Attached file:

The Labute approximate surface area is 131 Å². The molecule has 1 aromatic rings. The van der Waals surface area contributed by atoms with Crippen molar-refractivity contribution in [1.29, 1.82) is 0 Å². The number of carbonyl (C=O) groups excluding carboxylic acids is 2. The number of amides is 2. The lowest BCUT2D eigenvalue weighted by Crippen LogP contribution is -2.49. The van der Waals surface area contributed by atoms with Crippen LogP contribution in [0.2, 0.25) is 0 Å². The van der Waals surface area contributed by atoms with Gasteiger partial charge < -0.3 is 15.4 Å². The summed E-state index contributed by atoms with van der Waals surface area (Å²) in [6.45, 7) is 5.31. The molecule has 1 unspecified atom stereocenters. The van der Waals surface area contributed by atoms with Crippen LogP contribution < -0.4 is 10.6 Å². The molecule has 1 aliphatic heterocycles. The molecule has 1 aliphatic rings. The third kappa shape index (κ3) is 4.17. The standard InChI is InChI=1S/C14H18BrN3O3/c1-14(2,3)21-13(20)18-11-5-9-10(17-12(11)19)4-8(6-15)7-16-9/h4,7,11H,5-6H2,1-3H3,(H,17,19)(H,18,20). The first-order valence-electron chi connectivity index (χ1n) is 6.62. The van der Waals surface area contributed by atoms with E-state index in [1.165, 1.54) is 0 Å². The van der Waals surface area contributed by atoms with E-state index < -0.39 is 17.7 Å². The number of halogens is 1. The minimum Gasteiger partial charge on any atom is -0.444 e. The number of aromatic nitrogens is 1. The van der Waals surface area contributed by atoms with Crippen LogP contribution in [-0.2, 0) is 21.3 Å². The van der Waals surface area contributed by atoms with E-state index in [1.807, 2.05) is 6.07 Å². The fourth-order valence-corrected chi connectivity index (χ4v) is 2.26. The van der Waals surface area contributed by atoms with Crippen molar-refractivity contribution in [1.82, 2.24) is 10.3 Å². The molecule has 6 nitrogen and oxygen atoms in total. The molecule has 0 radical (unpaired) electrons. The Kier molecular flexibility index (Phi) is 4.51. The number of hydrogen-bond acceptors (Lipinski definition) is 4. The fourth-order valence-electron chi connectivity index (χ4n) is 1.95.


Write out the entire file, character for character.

The Labute approximate surface area is 131 Å². The molecule has 1 aromatic rings. The van der Waals surface area contributed by atoms with Crippen molar-refractivity contribution in [1.29, 1.82) is 0 Å². The number of carbonyl (C=O) groups excluding carboxylic acids is 2. The number of amides is 2. The lowest BCUT2D eigenvalue weighted by Crippen LogP contribution is -2.49. The van der Waals surface area contributed by atoms with Crippen LogP contribution in [0.2, 0.25) is 0 Å². The van der Waals surface area contributed by atoms with Gasteiger partial charge < -0.3 is 15.4 Å². The summed E-state index contributed by atoms with van der Waals surface area (Å²) in [6.45, 7) is 5.31. The molecule has 1 unspecified atom stereocenters. The van der Waals surface area contributed by atoms with Crippen LogP contribution < -0.4 is 10.6 Å². The molecule has 1 aliphatic heterocycles. The molecule has 1 aliphatic rings. The third kappa shape index (κ3) is 4.17. The standard InChI is InChI=1S/C14H18BrN3O3/c1-14(2,3)21-13(20)18-11-5-9-10(17-12(11)19)4-8(6-15)7-16-9/h4,7,11H,5-6H2,1-3H3,(H,17,19)(H,18,20). The first-order valence-electron chi connectivity index (χ1n) is 6.62. The van der Waals surface area contributed by atoms with E-state index in [1.165, 1.54) is 0 Å². The van der Waals surface area contributed by atoms with E-state index < -0.39 is 17.7 Å². The number of halogens is 1. The minimum Gasteiger partial charge on any atom is -0.444 e. The number of aromatic nitrogens is 1. The van der Waals surface area contributed by atoms with Crippen LogP contribution in [-0.2, 0) is 21.3 Å². The van der Waals surface area contributed by atoms with E-state index in [1.807, 2.05) is 6.07 Å². The fourth-order valence-corrected chi connectivity index (χ4v) is 2.26. The van der Waals surface area contributed by atoms with Crippen molar-refractivity contribution in [1.82, 2.24) is 10.3 Å². The molecule has 6 nitrogen and oxygen atoms in total. The molecule has 0 radical (unpaired) electrons. The Kier molecular flexibility index (Phi) is 4.51. The number of hydrogen-bond acceptors (Lipinski definition) is 4. The fourth-order valence-electron chi connectivity index (χ4n) is 1.95.